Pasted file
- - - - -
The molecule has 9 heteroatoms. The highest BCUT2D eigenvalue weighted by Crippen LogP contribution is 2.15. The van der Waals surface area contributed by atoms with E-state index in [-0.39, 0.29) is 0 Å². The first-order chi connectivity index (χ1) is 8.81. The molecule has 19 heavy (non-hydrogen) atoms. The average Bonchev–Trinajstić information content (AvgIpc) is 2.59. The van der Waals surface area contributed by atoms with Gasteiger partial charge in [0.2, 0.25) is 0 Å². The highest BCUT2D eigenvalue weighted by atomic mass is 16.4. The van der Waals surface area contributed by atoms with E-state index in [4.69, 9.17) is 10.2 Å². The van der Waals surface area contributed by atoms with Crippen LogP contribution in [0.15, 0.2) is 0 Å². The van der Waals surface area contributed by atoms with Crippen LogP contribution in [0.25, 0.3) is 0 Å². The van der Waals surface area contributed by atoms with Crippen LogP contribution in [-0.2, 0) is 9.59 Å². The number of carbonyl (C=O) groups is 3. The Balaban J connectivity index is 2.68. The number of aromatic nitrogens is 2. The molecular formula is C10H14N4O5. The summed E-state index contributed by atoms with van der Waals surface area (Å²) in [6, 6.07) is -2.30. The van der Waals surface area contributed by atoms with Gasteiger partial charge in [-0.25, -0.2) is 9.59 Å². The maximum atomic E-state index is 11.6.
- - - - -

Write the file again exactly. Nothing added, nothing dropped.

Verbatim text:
The molecule has 9 heteroatoms. The highest BCUT2D eigenvalue weighted by Crippen LogP contribution is 2.15. The van der Waals surface area contributed by atoms with E-state index in [-0.39, 0.29) is 0 Å². The first-order chi connectivity index (χ1) is 8.81. The molecule has 19 heavy (non-hydrogen) atoms. The average Bonchev–Trinajstić information content (AvgIpc) is 2.59. The van der Waals surface area contributed by atoms with Gasteiger partial charge in [0.2, 0.25) is 0 Å². The highest BCUT2D eigenvalue weighted by atomic mass is 16.4. The van der Waals surface area contributed by atoms with E-state index in [4.69, 9.17) is 10.2 Å². The van der Waals surface area contributed by atoms with Crippen LogP contribution in [0.15, 0.2) is 0 Å². The van der Waals surface area contributed by atoms with Crippen LogP contribution in [0.25, 0.3) is 0 Å². The van der Waals surface area contributed by atoms with Crippen LogP contribution in [-0.2, 0) is 9.59 Å². The number of carbonyl (C=O) groups is 3. The Balaban J connectivity index is 2.68. The number of aromatic nitrogens is 2. The molecular formula is C10H14N4O5. The summed E-state index contributed by atoms with van der Waals surface area (Å²) in [6, 6.07) is -2.30. The van der Waals surface area contributed by atoms with Gasteiger partial charge in [-0.25, -0.2) is 9.59 Å². The maximum atomic E-state index is 11.6.